LARRY KANTER Staff Reporter
What could be more American than ketchup?
U.S. supermarket sales of Mexican salsas and marinades hit $764.7 million last year, far eclipsing those of ketchup, which sold $431.3 million in 1996, according to Information Resources Inc., a market research firm in Chicago.
That fact is among the most frequently touted by L.A.’s ethnic food manufacturers, which aim to duplicate salsas’ success and make their products more of a staple in kitchens in Southern California and nationwide.
Towards that end, some 40 L.A. ethnic and specialty food processors recently formed their first-ever industry organization, the Food Industry Business Roundtable, or FIBR.
By joining together, local food companies hope to boost their profile, both in Southern California and around the country. They also aim to create a forum in which small, often-isolated specialty food manufacturers can share ideas and strategies.
“Hopefully, it will give us a louder voice,” said Mark Roth, president of El Burrito Mexican Foods in the City of Industry.
If the industry’s voice currently is muted, it’s not for lack of numbers. Food processing is one of the region’s largest manufacturing sectors particularly in the low-income communities of Southeast and South Central Los Angeles.
RLA, the business development group that helped the firms organize under FIBR, estimates that 700 local food companies employ more than 30,000 people and generate some $4.9 billion in annual sales.
Many of those companies are small, family- and minority-owned firms that are well-established in their particular niches, but whose owners are unsure of how to bring their products to the nation’s table.
FIBR intends to address that issue, and others. A luncheon held last month featured workshops on how to export food products, as well as how to take advantage of state-sponsored job-training programs.
Some FIBR members also hope a higher profile will attract investors looking to buy into the growing popularity of ethnic food products.
“(L.A.) is the premier source of ethnic food processing,” said Henry Leong, vice president of Quon Yick Noodles Inc. in Lincoln Heights. “We don’t get the attention we deserve.”
With about 40 employees working in two factories, and yearly sales of more than $1 million, Quon Yick Noodles is one of the area’s largest Chinese noodle manufacturers. For 40 years, the company’s noodles, wonton skins and eggroll wrappers have been sold in Asian groceries throughout Southern California.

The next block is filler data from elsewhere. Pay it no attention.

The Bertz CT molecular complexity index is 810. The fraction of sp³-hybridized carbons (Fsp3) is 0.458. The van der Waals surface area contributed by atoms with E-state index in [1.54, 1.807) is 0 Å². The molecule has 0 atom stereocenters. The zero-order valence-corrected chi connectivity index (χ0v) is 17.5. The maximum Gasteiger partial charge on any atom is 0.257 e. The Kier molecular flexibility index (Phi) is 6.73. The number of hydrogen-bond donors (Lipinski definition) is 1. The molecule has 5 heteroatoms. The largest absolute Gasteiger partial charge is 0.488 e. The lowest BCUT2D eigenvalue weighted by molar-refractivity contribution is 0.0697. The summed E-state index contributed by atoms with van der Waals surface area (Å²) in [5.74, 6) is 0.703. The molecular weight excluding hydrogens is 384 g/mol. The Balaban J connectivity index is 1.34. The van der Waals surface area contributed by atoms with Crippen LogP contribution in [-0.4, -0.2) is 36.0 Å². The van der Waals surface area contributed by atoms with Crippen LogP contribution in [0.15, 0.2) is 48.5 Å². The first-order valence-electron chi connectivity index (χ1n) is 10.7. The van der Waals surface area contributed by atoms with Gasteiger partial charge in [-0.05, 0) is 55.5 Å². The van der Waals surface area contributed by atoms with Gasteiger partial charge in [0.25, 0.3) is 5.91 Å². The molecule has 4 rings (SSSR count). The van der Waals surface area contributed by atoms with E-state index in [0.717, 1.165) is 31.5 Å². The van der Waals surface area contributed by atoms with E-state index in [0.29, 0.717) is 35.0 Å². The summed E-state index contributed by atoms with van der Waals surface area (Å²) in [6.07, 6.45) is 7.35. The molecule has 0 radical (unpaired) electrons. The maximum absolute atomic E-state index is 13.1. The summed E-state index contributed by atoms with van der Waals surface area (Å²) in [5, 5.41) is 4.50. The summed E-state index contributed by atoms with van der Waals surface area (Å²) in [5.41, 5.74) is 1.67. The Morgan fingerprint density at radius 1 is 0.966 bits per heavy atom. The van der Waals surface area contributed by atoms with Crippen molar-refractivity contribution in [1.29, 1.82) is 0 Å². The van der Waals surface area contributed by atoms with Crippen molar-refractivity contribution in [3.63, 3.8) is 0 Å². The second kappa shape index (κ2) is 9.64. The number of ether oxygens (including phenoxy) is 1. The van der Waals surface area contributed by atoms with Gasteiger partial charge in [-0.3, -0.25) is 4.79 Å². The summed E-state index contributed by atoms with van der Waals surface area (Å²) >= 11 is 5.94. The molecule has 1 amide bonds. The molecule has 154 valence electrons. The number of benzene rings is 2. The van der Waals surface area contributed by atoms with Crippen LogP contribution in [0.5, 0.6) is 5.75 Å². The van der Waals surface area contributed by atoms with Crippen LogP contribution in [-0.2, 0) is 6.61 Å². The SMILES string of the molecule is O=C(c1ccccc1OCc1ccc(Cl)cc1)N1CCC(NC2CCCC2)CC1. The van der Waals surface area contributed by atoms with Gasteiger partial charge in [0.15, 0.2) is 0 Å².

More recently, Leong began making headway in getting his products on the shelves of mainstream supermarkets located in neighborhoods with large Asian populations.
While the appetite for ethnic foods is pronounced in Southern California, the rest of the country is not far behind, said Tim Willard, a spokesman for the National Food Processors Association, an industry group in Washington D.C.
“The taste of America has changed,” said Willard. “The average American is more willing to experiment, both in restaurants and in their own cooking.”
Nonetheless, small ethnic food firms have a tough time getting into big, mainstream supermarkets, largely because of the large chains’ practice of charging food manufacturers for shelf space.
Depending on the product, those so-called “slotting fees” could cost a food company as much as $700 per store to launch just one new product line, said Leong.
As a result, many local firms concentrate on selling their products to restaurants, said Kenny Yee, president of Wing Hing Noodle Co. in South Central Los Angeles, which employs 30 workers and sells $4 million a year in noodles, won ton and fortune cookies to restaurants nationwide.
“Restaurant people are more open,” said Yee. “They’re getting creative and trying to use our products in their own recipes. That’s our focus in trying to sell in the mainstream market.”
Roth of El Burrito learned the hard way that going mainstream often can be a mixed bag.
After scoring considerable success selling its super-hot fresh salsas in the local Hispanic market, Roth toned down the spiciness in an effort to appeal to more-mainstream palates. The salsa craze was raging, scores of new companies were entering the market, and moving towards the center seemed like a sound growth strategy.
But Roth found that any gains in new customers were being offset by a drop in sales to his loyal Hispanic shoppers, who had been turned off by the milder flavor.
Now, he said, El Burrito makes two fresh salsas a fiery hot one for the Hispanic market and a mild one for the mainstream.
“It’s what we should have done that in the first place,” Roth conceded.